Chinampas: A mexican tradition with global impact
She answers to the name Doña Flora. She has one of those names that somehow ends up determining someone’s life. She tells us that her parents and her grandparents as well as her kids and gradkids have dedicated their lifes to the chinampas, a mesoamerican agricultural style, where local producers have been working the land they live in for more than 500 years.
Flora greets us in El Acuario – the only restaurant in town – with a plastic blue basket on the right hand and a hat on the other one (she brings the hat everyday with her as she visits the San Gregorio Atlapulco parcels). She is wearing a long sleeved bluse embroidered with distinctive colors that show an image close to her heart: fisherman in a boat.
She walks with her basket towards the first bridge that leads to the chinampas. There, she tells us that she used to have a water spring – she was the only one with one- but in time, it dissapeared. El Acuario’s owner thought they could raise some colorful fish and he did in his restaurant. Thus, the name The Aquarium in spanish.
Overexploitation in the wáter made the spring go away, as Flora says.
Nowadays, the cannel we see has only 20 centimeters of depth. It can go all the way to 1.60 meters in a luck year. Before, it was at least 3 meters of depth, but it had the same luck than her spring: water exploitation, and the fact that the 3 factories that supply fresh water to the area work deficiently due to the lack of maintenance.
The water system of Ejidos de Xochimilco, San Gregorio Atlapulco y sus afluyentes, besides being considered a world heritage and a cultural milestone for Mexico, it also is worldly acclaimed for it’s environment importance. Flora insists that often she finds herself amongst academics and scientifics from all the corners of the world to take water samples and know more about the ecosystem in hopes to find some information that can help stop the climate change. However, in Mexico, we know and acknowledge just a small fraction of the importance of this place in topics such as water availability, climate regulation and air quality (yes, in one of the most polluted cities in the world).
I ask her why more and more, people are abandoning the chinampa lifestyle. Flora answers that is a social problem, because parents threaten their kids saying education must come first, and if not, “they will end up in the chinampa”. Others have dedicated their lifes to other professions. Her family has made it their mission to have both: to preserve the tradition and to study. Her son, Pedro, is both a chinampero and a librarian.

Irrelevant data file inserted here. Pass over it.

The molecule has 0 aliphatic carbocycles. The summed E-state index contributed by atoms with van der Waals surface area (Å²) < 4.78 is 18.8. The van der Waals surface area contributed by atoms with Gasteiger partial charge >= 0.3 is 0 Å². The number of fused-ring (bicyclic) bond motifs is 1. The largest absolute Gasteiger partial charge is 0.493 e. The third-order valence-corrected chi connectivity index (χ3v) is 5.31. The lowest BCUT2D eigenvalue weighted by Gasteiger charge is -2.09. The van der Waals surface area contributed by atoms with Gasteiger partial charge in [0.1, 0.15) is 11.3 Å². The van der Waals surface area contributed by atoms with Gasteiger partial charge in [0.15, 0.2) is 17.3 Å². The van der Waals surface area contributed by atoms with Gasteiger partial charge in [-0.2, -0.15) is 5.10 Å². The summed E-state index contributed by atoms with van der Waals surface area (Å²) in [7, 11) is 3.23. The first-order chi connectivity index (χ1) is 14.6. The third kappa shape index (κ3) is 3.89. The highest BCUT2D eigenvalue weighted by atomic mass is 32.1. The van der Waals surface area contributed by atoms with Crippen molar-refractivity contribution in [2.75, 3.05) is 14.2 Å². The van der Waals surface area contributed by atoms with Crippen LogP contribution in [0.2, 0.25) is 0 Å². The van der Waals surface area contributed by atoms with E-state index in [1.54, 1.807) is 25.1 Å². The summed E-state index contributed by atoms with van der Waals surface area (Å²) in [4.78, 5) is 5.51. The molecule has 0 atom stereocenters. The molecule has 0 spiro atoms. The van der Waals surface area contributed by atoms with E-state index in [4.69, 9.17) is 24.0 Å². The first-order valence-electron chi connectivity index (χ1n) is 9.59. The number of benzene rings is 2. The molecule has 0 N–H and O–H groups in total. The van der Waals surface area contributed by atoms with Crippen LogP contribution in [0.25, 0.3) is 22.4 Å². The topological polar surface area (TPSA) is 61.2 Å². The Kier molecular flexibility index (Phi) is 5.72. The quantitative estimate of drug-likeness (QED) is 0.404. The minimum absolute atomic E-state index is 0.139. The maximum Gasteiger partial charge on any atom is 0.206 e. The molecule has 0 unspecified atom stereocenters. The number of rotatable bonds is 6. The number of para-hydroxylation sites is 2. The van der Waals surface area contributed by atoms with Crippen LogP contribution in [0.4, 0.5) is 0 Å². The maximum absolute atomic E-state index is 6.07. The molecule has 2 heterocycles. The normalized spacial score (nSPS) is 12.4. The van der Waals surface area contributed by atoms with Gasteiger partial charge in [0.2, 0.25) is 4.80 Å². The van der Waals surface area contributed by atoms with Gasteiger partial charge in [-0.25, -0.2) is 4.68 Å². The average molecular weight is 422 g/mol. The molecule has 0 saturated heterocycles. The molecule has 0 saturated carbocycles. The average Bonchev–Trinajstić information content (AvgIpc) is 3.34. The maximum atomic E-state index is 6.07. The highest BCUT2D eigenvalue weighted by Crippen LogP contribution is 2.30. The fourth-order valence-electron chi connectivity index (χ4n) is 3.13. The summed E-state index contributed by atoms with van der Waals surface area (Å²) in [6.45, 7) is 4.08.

More than 500 years ago, the chinampas supplied food to the whole Mexico City. From Xochimilco, boats would go to Santa ana, get through a bridge called Roldan, in downtown. After that, the góndola (which had two platforms) was installed: One platform for people and the other one for groceries. Now it’s transported by cars. Today, from San Gregorio, an average of 8 to 10 tons are distributed to different distribution centers al throughout the city, like the market Central de Abastos.
As we walk amongst the lines made by those who walked before us, Flora names vegetables that we have never known. She picks one fron the grouns and, with a gaze of hope, she shows us the leafs: “If it has been eaten by the animals, it is organic, we have to always look at that”.
Flora makes a point to tell us that hers, is quality agricultura, free of chemicals. “We try to get our agriculture colleagues that still use them, to use them responsibly”.
The San Gregorio area is ideal for agricultura, since it is surrounded by mountains, where water strolls through the lakes.
836 acres belong to the community. She takes us to the place that divides the small properties to the comunal land. Inside the land, we can see lakes that are the main source of water for the Aquifers (and here is where the city goes looking for water). “Shouls this parcels not exist, the City would have no water” Flora tells us. “This is why the UN, the government and the academia is so interested in Xochimilco”.
Some of the land was taken away in the President Luis Echeverria times. They were planning to make a resort out of it. “He payed the people $30,000,00 mexican pesos (around USD$1,500) per parcel. Ridiculous, since it’s a big chunk of productive land. By tricks and corruption, they were able to sell them”.
We are back in the water canal, Flora tells us about the Price Charles of England visit, three years ago. She points out from the boat, the land where the Prince was. She tells us that the Royal bodyguards fell off the boat and got really mad. I tell her that the TV news did not feature that part, and she tells us that what was actually in the news was that he was transoported in “an ugly boat”. “We do not have trajineras, we use the boats for production and transportation. We are not a resort”.
We stay silent for a while. Flora interrupts it by sharing her thoughts: “ What a though life”. “A prince’s life”, I ask.
“That life. Filled with bodyguards. He travels even with an ambulance, as if everytime he was in the edge of an accident. There is nothing as beautiful as to live a quiet life, sleep in the soil. Eat hand made tortillas.”
The boat that we have been riding has the Cándido Ríos name engraved on blue painting over the wood. The Rios’ family is Flora’s. Cándido is his husband. Pedro, his son. All of them know how to work the land. Even Sarita, her granddaughter, who has just ended 5th grade in elementary school.
“We can’t keep importing products. What will happen to us if we do? We need to cultivate our own food. Not only to sell them, but also to consume them. I shared this knowledge with all my kids, to work the chinampa. Pedro brings Sarita. I tell him to show her, because maybe one day, all of this will fade away. Just as our water spring.”
Support local community and visit Floating Gardens from San Gregorio Atlapulco.